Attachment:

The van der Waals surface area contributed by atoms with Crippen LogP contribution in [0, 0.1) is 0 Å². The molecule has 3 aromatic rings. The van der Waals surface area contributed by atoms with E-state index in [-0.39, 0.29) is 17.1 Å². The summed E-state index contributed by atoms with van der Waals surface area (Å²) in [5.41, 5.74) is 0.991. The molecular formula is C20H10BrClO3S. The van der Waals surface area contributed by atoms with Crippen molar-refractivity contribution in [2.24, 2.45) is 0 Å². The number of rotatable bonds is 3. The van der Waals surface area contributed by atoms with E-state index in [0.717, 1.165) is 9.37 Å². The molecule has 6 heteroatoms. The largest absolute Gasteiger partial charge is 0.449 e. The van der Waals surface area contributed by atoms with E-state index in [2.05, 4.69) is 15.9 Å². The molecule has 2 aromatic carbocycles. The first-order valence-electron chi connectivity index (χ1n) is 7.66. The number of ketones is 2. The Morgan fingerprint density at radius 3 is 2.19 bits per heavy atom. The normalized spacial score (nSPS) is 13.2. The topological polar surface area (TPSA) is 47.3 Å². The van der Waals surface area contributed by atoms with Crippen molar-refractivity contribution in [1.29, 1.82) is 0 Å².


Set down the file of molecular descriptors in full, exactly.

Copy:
The van der Waals surface area contributed by atoms with Crippen LogP contribution in [0, 0.1) is 0 Å². The molecule has 3 aromatic rings. The van der Waals surface area contributed by atoms with E-state index in [-0.39, 0.29) is 17.1 Å². The summed E-state index contributed by atoms with van der Waals surface area (Å²) in [5.41, 5.74) is 0.991. The molecular formula is C20H10BrClO3S. The van der Waals surface area contributed by atoms with Crippen molar-refractivity contribution in [2.24, 2.45) is 0 Å². The number of rotatable bonds is 3. The van der Waals surface area contributed by atoms with E-state index in [0.717, 1.165) is 9.37 Å². The molecule has 6 heteroatoms. The largest absolute Gasteiger partial charge is 0.449 e. The van der Waals surface area contributed by atoms with E-state index in [2.05, 4.69) is 15.9 Å². The molecule has 2 aromatic carbocycles. The first-order valence-electron chi connectivity index (χ1n) is 7.66. The number of ketones is 2. The Morgan fingerprint density at radius 3 is 2.19 bits per heavy atom. The normalized spacial score (nSPS) is 13.2. The topological polar surface area (TPSA) is 47.3 Å². The van der Waals surface area contributed by atoms with Crippen molar-refractivity contribution in [1.29, 1.82) is 0 Å².